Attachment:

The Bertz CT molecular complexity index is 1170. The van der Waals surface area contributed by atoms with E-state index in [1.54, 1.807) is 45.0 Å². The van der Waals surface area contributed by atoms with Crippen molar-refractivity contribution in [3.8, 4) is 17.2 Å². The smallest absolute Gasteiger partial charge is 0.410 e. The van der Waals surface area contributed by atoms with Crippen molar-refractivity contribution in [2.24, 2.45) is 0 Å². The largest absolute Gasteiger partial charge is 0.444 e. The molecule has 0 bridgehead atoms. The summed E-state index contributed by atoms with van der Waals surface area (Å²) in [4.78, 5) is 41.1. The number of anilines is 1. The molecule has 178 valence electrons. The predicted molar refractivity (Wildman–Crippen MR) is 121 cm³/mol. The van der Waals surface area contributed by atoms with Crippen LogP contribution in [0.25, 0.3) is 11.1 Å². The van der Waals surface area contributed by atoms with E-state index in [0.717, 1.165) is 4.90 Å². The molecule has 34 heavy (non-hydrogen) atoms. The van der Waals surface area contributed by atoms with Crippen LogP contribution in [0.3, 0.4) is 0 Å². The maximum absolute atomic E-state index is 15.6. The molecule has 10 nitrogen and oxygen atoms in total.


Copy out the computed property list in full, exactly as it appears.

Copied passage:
The Bertz CT molecular complexity index is 1170. The van der Waals surface area contributed by atoms with E-state index in [1.54, 1.807) is 45.0 Å². The van der Waals surface area contributed by atoms with Crippen molar-refractivity contribution in [3.8, 4) is 17.2 Å². The smallest absolute Gasteiger partial charge is 0.410 e. The van der Waals surface area contributed by atoms with Crippen molar-refractivity contribution in [2.24, 2.45) is 0 Å². The largest absolute Gasteiger partial charge is 0.444 e. The molecule has 0 bridgehead atoms. The summed E-state index contributed by atoms with van der Waals surface area (Å²) in [4.78, 5) is 41.1. The number of anilines is 1. The molecule has 178 valence electrons. The predicted molar refractivity (Wildman–Crippen MR) is 121 cm³/mol. The van der Waals surface area contributed by atoms with Crippen LogP contribution in [0.25, 0.3) is 11.1 Å². The van der Waals surface area contributed by atoms with E-state index in [0.717, 1.165) is 4.90 Å². The molecule has 34 heavy (non-hydrogen) atoms. The van der Waals surface area contributed by atoms with Crippen LogP contribution in [0.3, 0.4) is 0 Å². The maximum absolute atomic E-state index is 15.6. The molecule has 10 nitrogen and oxygen atoms in total.